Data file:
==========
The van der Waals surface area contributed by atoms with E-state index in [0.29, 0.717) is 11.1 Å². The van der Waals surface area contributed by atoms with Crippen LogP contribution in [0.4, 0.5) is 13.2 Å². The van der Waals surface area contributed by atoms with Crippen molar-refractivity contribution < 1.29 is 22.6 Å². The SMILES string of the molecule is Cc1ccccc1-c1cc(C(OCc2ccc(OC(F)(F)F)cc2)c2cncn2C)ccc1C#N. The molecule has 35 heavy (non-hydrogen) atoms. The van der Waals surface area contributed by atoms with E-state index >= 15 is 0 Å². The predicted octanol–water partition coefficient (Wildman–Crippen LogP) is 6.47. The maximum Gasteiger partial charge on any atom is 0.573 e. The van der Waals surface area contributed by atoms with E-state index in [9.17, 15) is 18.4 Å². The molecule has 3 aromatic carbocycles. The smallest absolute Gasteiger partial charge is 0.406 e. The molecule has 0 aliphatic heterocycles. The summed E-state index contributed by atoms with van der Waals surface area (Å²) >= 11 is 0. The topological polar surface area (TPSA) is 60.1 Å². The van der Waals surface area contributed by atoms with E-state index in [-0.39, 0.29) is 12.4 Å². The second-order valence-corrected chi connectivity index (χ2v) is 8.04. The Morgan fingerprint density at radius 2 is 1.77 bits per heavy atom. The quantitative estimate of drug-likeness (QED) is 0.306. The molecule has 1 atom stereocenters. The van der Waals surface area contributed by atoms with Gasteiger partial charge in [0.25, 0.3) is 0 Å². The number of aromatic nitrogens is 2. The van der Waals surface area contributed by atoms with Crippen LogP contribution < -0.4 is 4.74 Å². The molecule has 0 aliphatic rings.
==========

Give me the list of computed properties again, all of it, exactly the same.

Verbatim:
The van der Waals surface area contributed by atoms with E-state index in [0.29, 0.717) is 11.1 Å². The van der Waals surface area contributed by atoms with Crippen LogP contribution in [0.4, 0.5) is 13.2 Å². The van der Waals surface area contributed by atoms with Crippen molar-refractivity contribution < 1.29 is 22.6 Å². The SMILES string of the molecule is Cc1ccccc1-c1cc(C(OCc2ccc(OC(F)(F)F)cc2)c2cncn2C)ccc1C#N. The molecule has 35 heavy (non-hydrogen) atoms. The van der Waals surface area contributed by atoms with E-state index >= 15 is 0 Å². The predicted octanol–water partition coefficient (Wildman–Crippen LogP) is 6.47. The maximum Gasteiger partial charge on any atom is 0.573 e. The van der Waals surface area contributed by atoms with E-state index in [9.17, 15) is 18.4 Å². The molecule has 3 aromatic carbocycles. The smallest absolute Gasteiger partial charge is 0.406 e. The molecule has 0 aliphatic heterocycles. The summed E-state index contributed by atoms with van der Waals surface area (Å²) >= 11 is 0. The topological polar surface area (TPSA) is 60.1 Å². The van der Waals surface area contributed by atoms with E-state index in [-0.39, 0.29) is 12.4 Å². The second-order valence-corrected chi connectivity index (χ2v) is 8.04. The Morgan fingerprint density at radius 2 is 1.77 bits per heavy atom. The quantitative estimate of drug-likeness (QED) is 0.306. The molecule has 1 atom stereocenters. The van der Waals surface area contributed by atoms with Gasteiger partial charge in [0.25, 0.3) is 0 Å². The number of aromatic nitrogens is 2. The van der Waals surface area contributed by atoms with Crippen LogP contribution < -0.4 is 4.74 Å². The molecule has 0 aliphatic rings.